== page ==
We’ve always been a little conflicted about covering Wilmington, DE’s The Spinto Band, but not because we don’t like them. On the contrary, we seriously dig their heartwarming, feel good indie pop. It’s just that The Deli Philly’s mission is to be a resource for Philadelphia area musical artists and fans, and obviously the band being from Wilmington doesn’t exactly fall under that category. However, as our site gets longer in the tooth, it continues to evolve. And we realize that though some acts don’t necessarily live in our beloved city it doesn’t mean that they haven’t invested a lot of their time and energy to help shape the landscape of Philly’s music scene. That’s why we felt like it was about time to open up our borders of coverage a bit to these hard-working, talented acts whose cities aren’t represented by a branch of The Deli. So giving some long overdue love to Philly’s adopted sons The Spinto Band, who will be celebrating the recent release of their latest album Shy Pursuit with a residency every Tuesday night for the rest of this month at Kung Fu Necktie, would be as good of a time as any to start. The Delawarean outfit has also done a nice job of curating the opening slots for each of their evenings. Tonight they’ll be joined by ex-Teeth members’ latest incarnation Purples and Clap Your Hands Say Yeah’s Alec Ounsworth. The Spinto Band has also invited Nightlands, Via Audio, The Extraordinaires, Heyward Howkins, Cheers Elephant and Langor to hang with them this May. Come out and help them kick things off tonight at KFN! But first, check out the band’s adorable music video for their track “Take It” below. Kung Fu Necktie, 1250 N. Front St., 8pm, $8, 21+ - Q.D. Tran
For those who decide whether to come or go based on the first forty seconds of an album, Restorations’ LP2 is practically tailor-made for snap judgments. After a chiming, anthemic guitar opening, the band already known for fist-raising jams lets all hell break loose with “D,” their most unrestrained opener yet. The drum kit-mauling, earth-shaking bass lines and ascendant guitar riffs can only be described as complete sensory overload, and make it clear that the following eleven songs are going to be fueled by pure viscera. If your preferences run towards structure over huge sound, this release may leave you cold; LP2’s predominant means of exploring the band’s wealth of ideas are stadium-sized instrumentation and endless waves of atmospherics, as well as a dose of ennui.
This is a murkier, more inward-looking Restorations than we’re used to. Everything that was there before, musically, is blown sky-high this time around. They’ve managed to pack ideas into every iota of the song list, aided by Jon Low’s miles-deep production; the density of the music itself is offset by an album-long meditation on place, belonging, and the ramifications of leaving the familiar behind, which makes the outsized sound that much more of an interesting direction. Juxtaposing the existential discomfort with more sophisticated, complex forays into Restorations’ sonic wheelhouse.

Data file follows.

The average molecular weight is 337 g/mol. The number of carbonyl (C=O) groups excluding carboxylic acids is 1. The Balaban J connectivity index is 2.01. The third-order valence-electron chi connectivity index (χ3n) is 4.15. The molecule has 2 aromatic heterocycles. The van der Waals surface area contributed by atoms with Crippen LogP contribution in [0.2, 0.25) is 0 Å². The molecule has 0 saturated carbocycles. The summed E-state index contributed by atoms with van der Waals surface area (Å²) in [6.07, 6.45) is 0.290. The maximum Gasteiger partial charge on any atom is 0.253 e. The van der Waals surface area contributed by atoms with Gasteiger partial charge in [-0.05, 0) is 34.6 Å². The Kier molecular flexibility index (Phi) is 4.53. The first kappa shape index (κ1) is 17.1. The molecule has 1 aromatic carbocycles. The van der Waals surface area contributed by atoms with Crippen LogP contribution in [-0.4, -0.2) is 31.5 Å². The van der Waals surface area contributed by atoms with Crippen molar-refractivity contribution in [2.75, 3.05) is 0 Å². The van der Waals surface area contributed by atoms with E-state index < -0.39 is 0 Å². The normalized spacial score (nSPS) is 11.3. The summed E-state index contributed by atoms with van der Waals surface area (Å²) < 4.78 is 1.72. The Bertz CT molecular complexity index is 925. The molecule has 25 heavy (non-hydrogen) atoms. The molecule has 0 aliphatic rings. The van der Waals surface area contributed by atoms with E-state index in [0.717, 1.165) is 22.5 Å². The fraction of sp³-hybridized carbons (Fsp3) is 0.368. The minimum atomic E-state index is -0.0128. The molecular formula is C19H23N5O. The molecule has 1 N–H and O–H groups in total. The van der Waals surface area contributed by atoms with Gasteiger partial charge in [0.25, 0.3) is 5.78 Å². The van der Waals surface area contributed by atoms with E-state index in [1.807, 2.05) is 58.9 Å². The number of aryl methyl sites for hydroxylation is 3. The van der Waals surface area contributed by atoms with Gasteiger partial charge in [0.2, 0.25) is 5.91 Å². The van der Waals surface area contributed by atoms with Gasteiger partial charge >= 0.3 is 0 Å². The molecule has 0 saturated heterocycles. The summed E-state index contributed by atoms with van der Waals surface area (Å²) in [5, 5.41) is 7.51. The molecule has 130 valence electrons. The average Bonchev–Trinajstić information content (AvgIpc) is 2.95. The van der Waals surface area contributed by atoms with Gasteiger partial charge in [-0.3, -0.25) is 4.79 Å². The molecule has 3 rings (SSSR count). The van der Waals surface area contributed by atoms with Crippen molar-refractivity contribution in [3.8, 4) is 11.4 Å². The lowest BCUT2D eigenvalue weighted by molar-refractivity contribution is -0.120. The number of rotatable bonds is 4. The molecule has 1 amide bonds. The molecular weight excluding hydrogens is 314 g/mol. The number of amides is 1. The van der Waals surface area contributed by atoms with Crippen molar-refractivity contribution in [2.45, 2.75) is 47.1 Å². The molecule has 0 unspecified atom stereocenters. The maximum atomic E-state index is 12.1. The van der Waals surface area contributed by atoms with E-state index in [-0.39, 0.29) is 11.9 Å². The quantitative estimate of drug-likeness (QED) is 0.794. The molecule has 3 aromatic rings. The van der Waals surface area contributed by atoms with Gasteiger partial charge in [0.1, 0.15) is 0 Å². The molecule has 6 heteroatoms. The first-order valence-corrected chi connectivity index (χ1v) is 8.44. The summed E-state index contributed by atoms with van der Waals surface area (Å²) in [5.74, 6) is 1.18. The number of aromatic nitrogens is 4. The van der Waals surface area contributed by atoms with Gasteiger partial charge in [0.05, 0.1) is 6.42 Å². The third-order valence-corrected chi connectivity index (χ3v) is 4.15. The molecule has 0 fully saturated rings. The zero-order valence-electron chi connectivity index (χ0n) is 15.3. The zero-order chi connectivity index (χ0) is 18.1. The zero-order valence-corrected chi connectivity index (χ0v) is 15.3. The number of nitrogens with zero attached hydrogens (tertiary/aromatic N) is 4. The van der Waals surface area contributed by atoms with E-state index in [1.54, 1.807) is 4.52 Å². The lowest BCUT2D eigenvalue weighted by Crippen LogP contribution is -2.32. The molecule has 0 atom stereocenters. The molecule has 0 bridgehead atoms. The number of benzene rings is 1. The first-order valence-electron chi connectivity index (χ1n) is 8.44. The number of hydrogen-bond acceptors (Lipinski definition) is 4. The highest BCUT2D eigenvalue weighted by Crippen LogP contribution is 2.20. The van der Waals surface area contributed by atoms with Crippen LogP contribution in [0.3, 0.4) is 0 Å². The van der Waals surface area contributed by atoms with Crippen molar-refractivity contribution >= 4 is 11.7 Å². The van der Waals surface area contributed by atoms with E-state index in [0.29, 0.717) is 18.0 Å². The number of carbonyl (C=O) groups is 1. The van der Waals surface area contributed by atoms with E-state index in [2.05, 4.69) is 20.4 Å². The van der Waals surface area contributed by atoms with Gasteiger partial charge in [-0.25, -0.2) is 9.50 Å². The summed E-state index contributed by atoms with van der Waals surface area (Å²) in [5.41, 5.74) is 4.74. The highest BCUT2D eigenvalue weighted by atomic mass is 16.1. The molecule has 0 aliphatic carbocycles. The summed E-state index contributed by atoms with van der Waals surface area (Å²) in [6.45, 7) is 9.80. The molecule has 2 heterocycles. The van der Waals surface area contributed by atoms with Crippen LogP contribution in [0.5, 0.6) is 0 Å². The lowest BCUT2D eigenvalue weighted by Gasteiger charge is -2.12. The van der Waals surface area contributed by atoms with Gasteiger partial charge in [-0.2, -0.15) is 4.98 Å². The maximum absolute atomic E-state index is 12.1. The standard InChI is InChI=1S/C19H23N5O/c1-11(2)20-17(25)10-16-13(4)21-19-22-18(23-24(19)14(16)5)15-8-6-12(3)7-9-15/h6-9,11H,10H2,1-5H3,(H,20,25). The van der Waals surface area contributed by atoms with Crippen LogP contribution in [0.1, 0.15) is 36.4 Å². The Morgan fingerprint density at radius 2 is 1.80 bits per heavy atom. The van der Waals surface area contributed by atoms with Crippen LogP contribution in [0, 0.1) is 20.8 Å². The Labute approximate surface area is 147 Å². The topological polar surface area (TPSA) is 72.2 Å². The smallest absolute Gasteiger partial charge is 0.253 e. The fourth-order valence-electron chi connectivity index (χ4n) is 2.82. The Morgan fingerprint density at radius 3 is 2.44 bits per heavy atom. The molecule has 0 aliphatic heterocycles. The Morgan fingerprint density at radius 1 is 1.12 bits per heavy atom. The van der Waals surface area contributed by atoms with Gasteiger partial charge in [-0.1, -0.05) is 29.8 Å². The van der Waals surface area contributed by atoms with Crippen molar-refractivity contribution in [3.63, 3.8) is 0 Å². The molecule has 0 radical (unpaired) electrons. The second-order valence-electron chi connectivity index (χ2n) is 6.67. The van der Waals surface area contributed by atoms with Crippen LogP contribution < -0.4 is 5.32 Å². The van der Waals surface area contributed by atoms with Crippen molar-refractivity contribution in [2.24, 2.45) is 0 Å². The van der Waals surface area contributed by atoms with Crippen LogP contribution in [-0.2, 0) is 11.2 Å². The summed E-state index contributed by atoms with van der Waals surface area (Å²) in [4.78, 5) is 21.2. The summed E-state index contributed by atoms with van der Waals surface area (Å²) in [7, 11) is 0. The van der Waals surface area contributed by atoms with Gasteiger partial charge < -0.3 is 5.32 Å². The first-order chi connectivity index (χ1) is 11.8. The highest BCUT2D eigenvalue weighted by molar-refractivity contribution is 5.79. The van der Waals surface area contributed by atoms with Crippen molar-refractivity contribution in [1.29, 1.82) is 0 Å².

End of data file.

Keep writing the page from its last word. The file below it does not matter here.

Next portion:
The spiraling guitars, one of the album’s specially prominent features, are everywhere, serving various purposes in each song. “Kind of Comfort”’s jittery glam rock aspirations accompany lyrics of searching and wanderlust. Even the more downbeat cuts (“In Perpetuity Through The Universe,” “New Old”) are propelled beyond their subject matter by the songs’ barely-concealed restless energy. At its more pensive moments, like the folk-inflected “Civil Inattention,” there is a restless undercurrent of texture and volatility that never quite lets up.
Album closer “Adventure Tortoise” is all monster buildup laced with extraterrestrial effects, kicking off into a sort of requiem for the band’s neighborhood. “I’d really like to stay to help this place,” growls Jon Loudon through his teeth, but the allure of letting it all go is too strong to resist. The longing for a place “where nobody knows your name” isn’t quite all-consuming enough to inspire real action, but it is definitely the new paradigm Loudon means.
It takes guts to pull off a release that feels ten minutes long but contains more emotional and musical texture than most records. Restorations cover a whole lot of ground on LP2, and for the most part, pull off their ambitions. A bit too sanguine for shoegaze, and maybe too heady for punk, Restorations’ second full-length album brings an intriguing palette of aspirations to their open road-ready sound, prepared to try anything and everything. - Alyssa Greenberg